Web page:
The effects of all the discordant hubbub, the jerking and the dragging, are brought into the physical and etheric bodies, and anyone who has ever woken up with the aftermath of what the machinery in a steamer or a railway train has stirred up in his Ego and astral body — anyone who has carried this over into his waking consciousness — is fully aware how little it conforms with what the Ego and astral body experience as the inner law and order prevailing in the physical and etheric bodies. He really brings with him a frightful pandemonium and tumult — a rattling, jangling tumult — and the effect upon the etheric body is the same as if the physical body were being crushed to pieces in a machine. This is of course a crude simile, but you will not misunderstand it. These things are a quite inevitable accompaniment of modern life, and at the very outset I must utter a word of warning, because what I am proposing to say might easily arouse a certain hidden arrogance which is abundantly in evidence here and there.
Naturally I say this without making the slightest implication, either general or specific, for in speaking of such a thing one immediately opens the way for the passing of judgments. What I mean by this arrogance is that someone may say to himself: “I must guard against exposing my own body to these destructive forces; I must strictly protect myself from all the influences of modern life, retire into a sanctum with the right surroundings and walls painted in colours suitable for spiritual sensitivity, so that none of the adjuncts of modern life may come into contact with my bodily constitution.”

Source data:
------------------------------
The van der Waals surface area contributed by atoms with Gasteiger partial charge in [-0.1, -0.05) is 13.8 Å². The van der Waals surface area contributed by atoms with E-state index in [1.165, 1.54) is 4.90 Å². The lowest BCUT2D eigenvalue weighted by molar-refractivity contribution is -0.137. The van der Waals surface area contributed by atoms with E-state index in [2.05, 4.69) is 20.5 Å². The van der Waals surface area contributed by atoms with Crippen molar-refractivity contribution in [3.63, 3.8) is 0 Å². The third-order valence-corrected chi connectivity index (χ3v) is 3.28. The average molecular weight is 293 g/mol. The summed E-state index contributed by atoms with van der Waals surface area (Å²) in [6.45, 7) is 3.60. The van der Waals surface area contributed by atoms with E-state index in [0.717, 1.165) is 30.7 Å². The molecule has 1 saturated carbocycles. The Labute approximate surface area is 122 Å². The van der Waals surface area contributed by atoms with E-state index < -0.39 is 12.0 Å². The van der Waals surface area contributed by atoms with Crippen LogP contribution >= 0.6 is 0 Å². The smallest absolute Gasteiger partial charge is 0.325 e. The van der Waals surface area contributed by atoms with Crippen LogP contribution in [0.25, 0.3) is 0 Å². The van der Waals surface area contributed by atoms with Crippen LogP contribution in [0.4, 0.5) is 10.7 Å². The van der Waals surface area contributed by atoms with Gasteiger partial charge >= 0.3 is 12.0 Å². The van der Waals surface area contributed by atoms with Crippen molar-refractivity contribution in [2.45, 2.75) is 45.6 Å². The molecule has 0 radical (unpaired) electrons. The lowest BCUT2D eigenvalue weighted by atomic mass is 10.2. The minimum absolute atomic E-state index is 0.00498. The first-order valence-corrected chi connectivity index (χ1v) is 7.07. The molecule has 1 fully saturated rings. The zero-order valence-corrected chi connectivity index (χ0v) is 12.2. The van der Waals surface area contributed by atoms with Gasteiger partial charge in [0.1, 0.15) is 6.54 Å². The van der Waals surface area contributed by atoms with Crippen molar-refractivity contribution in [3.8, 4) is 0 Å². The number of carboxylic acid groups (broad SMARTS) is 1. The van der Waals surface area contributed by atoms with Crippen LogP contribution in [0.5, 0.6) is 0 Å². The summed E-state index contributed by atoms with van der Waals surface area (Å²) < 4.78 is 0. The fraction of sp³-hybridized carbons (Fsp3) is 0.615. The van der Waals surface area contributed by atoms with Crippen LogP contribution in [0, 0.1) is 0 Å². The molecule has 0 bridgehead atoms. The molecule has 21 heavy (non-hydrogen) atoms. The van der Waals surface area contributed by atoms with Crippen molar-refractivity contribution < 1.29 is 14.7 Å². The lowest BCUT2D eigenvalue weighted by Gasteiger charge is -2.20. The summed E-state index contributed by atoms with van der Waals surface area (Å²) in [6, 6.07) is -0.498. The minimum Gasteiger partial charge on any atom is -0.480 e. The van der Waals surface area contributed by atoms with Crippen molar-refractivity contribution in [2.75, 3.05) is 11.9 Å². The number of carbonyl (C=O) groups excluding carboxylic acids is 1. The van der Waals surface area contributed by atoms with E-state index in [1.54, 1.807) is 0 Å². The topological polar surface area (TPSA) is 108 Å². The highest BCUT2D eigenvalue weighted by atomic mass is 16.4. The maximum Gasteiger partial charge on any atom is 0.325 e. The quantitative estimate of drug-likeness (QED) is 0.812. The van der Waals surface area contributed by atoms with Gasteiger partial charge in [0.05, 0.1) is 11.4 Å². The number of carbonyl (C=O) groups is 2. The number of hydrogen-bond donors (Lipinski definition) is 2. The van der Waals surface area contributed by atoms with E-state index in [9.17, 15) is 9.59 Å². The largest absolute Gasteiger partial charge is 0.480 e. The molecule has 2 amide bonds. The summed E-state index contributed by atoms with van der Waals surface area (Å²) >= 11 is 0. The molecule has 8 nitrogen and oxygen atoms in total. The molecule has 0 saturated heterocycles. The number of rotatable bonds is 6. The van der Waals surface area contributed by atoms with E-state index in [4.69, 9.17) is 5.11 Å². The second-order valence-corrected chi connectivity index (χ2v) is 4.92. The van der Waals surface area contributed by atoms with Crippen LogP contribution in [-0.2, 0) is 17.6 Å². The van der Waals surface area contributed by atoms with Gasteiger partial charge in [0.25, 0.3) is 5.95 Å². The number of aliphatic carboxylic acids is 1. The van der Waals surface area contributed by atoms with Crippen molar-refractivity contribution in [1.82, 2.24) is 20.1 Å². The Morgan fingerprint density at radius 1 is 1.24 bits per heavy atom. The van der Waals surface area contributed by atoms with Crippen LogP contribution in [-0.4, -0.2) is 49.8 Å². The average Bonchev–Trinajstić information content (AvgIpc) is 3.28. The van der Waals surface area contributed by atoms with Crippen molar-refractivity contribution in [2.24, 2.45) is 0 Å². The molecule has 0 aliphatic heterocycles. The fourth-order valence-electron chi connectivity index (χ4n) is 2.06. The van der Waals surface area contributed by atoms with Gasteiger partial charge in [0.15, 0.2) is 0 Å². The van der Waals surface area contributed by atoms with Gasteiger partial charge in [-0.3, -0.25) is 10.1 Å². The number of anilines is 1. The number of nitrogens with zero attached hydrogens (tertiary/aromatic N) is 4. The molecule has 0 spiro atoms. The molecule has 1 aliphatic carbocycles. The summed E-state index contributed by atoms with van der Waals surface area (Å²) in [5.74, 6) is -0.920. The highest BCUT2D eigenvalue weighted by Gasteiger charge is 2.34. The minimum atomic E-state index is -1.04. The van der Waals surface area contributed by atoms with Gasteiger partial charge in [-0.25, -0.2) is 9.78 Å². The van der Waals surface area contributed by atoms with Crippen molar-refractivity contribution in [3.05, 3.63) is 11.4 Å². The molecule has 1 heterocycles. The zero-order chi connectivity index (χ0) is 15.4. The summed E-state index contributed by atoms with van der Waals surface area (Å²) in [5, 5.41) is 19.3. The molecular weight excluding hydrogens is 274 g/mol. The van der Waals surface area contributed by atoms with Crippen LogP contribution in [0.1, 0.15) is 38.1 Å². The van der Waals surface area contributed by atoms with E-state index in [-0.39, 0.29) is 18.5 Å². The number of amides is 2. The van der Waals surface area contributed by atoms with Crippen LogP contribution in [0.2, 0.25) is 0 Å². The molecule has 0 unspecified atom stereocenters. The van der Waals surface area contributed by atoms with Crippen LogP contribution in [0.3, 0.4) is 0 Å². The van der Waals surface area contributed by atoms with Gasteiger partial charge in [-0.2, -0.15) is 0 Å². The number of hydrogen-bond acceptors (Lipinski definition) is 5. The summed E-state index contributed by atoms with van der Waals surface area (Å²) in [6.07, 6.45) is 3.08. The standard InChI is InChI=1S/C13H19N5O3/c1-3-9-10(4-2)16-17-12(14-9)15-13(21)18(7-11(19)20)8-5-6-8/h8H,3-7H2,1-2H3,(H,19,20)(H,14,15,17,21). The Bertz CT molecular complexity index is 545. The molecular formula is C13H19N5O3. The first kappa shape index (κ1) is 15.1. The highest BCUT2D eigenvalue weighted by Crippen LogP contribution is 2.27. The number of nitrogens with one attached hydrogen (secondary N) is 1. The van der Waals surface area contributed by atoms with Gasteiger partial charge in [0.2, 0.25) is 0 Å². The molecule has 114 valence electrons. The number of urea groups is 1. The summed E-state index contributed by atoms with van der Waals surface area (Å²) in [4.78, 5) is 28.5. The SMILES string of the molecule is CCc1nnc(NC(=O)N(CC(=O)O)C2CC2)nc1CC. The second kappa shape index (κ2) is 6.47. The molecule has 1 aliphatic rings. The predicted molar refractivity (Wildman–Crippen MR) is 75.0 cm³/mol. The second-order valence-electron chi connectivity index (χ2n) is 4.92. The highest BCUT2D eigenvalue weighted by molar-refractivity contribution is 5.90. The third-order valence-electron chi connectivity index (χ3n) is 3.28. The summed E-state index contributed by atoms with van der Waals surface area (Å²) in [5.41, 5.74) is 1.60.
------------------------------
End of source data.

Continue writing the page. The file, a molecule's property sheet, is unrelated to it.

The last thing I want is that what I say should have this effect. All desire to withdraw, to protect oneself from the influences of unavoidable world-karma, emanates from weakness. But it is Anthroposophy alone that can make the human heart and will vigorous enough to develop the force which arms and strengthens us in face of these influences. Any kind of advice to withdraw from modern life, or to engage in a sort of hothouse cultivation of the spiritual life, should never find favour in the sphere of our movement. In a true culture of the spirit there can never be any question of such procedure. Although it is understandable that weaker natures would like to withdraw from modern life into communities where they will be untouched by it, it must nevertheless be emphasised that such an attitude is not the outcome of strength, but of weakness of the soul. Our real task is to strengthen the soul by permeating it with the impulses that come from Spiritual Science and spiritual research, so that it is armed against the influences of modern life, can hold its own in spite of all the surrounding hubbub, and be able to find its way through the tumult and din of the Ahrimanic beings into the spiritual-divine world.
One fact of which I have often spoken must be clearly borne in mind. As human beings we do not sleep only by night. We actually sleep by day as well, only the day-sleep is less noticeable than the night-sleep. In nightly sleep, man's life of thought is dimmed, and because in soul he lives in his thoughts he is naturally more aware of the dimming of the life of thought during nightly sleep. By day it is the life of will that is more wrapped in sleep, and this sleep is not so noticeable because man is less conscious in the life of will.